A few weeks ago I was looking over the eBook of The Liar’s Bible. I came across a piece I wrote in the early 1980s, “Getting By on a Writer’s Income.” When I posted it on my blog, it got touted and tweeted and reposted to a fare-thee-well. If my site had sustained any more hits it would have wound up punch-drunk.
Then a week or two later I wrote a new blog post and called it “All Changed, Changed Utterly,” about the revolution in self-publishing. It drew an even stronger reception than “Getting By”, careening around the blogosphere, gladhanding its way through the social media, and going—well, if not viral, then at the very least bacterial.
So I had another look at The Liar’s Bible, and found a piece I hadn’t even glanced at since I wrote it in 1986. It appeared the following year in the 1987 Writers Yearbook, and should give you an idea of the very different process that self-publishing was a quarter of a century ago:
ARE YOU SURE ALFRED KNOPF STARTED THIS WAY?
It was a Monday, the 20th of January, 1986, and the country was celebrating Martin Luther King’s birthday, but on Estero Boulevard ij Fort Myers Beach, Florida, it was just another day on which my books were not arriving from the manufacturer. When the Ryder van began backing into our driveway, a little after noon, though, I decided it was altogether fitting and proper that the day be observed as a national holiday.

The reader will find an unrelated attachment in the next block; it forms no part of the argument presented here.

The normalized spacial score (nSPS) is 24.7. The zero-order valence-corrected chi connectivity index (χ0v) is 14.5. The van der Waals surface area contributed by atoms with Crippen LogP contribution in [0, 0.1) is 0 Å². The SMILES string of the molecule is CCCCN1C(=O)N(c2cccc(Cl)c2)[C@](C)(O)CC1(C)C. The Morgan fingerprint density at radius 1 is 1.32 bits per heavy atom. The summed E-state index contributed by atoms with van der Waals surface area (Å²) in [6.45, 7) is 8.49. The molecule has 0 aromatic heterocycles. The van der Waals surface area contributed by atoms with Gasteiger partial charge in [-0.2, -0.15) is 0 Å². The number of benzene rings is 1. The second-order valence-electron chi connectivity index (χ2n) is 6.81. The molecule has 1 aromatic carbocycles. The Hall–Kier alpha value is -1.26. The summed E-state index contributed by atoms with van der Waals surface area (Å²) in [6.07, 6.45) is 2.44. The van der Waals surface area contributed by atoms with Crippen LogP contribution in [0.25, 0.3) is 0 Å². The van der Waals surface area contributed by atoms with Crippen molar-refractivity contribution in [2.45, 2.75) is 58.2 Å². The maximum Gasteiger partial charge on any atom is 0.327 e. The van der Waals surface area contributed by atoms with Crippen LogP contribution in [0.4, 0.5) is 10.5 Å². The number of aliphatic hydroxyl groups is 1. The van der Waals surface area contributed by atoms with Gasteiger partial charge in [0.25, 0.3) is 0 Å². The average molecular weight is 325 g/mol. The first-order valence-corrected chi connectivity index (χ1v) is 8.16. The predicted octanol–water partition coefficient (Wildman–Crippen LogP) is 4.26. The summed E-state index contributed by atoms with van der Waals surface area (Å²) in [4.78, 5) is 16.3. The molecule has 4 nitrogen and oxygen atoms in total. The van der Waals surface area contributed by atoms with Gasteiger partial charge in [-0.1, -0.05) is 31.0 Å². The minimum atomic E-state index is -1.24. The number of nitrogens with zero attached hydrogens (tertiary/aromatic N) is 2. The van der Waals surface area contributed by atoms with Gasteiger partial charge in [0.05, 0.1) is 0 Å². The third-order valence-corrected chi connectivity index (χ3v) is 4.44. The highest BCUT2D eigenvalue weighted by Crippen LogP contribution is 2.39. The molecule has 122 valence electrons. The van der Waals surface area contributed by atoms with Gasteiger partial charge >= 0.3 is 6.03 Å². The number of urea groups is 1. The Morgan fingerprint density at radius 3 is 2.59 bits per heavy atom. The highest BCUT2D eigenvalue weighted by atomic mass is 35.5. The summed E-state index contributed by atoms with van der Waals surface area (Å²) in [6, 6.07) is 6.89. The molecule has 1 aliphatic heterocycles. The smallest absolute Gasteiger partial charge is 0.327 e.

“The books are here!” I cried. And rushed out to greet the driver.
There were 107 cartons of the little darlings. My daughter Jill was visiting, and she joined me and Lynne to form a sort of box brigade, shuttling the cartons from the back of the truck up a flight of stairs and into what a previous owner had thought was the house’s fourth bedroom, but which was clearly intended to be a stockroom and shipping room.
Twenty-five years earlier I’d been writing soft-core sex novels under a pen name. I had a publisher who wanted to give me more work than I could handle, and a friend introduced me to a fellow he thought might be able to subcontract some of the books from me. The friend’s friend was delighted with the opportunity. He had a wife and infant daughter, and had been forced to shelve his dream of writing; he was then making ends meet by unloading trucks in a warehouse.
Now, a quarter of a century later, I was unloading trucks in a driveway.
“I dunno,” I said to Lynne. “Are you sure Alfred Knopf started this way?”
For many self-publishers, the alternative is no publication at all. Writers turn to self-publishing when they’ve been unable to interest commercial publishers in their work.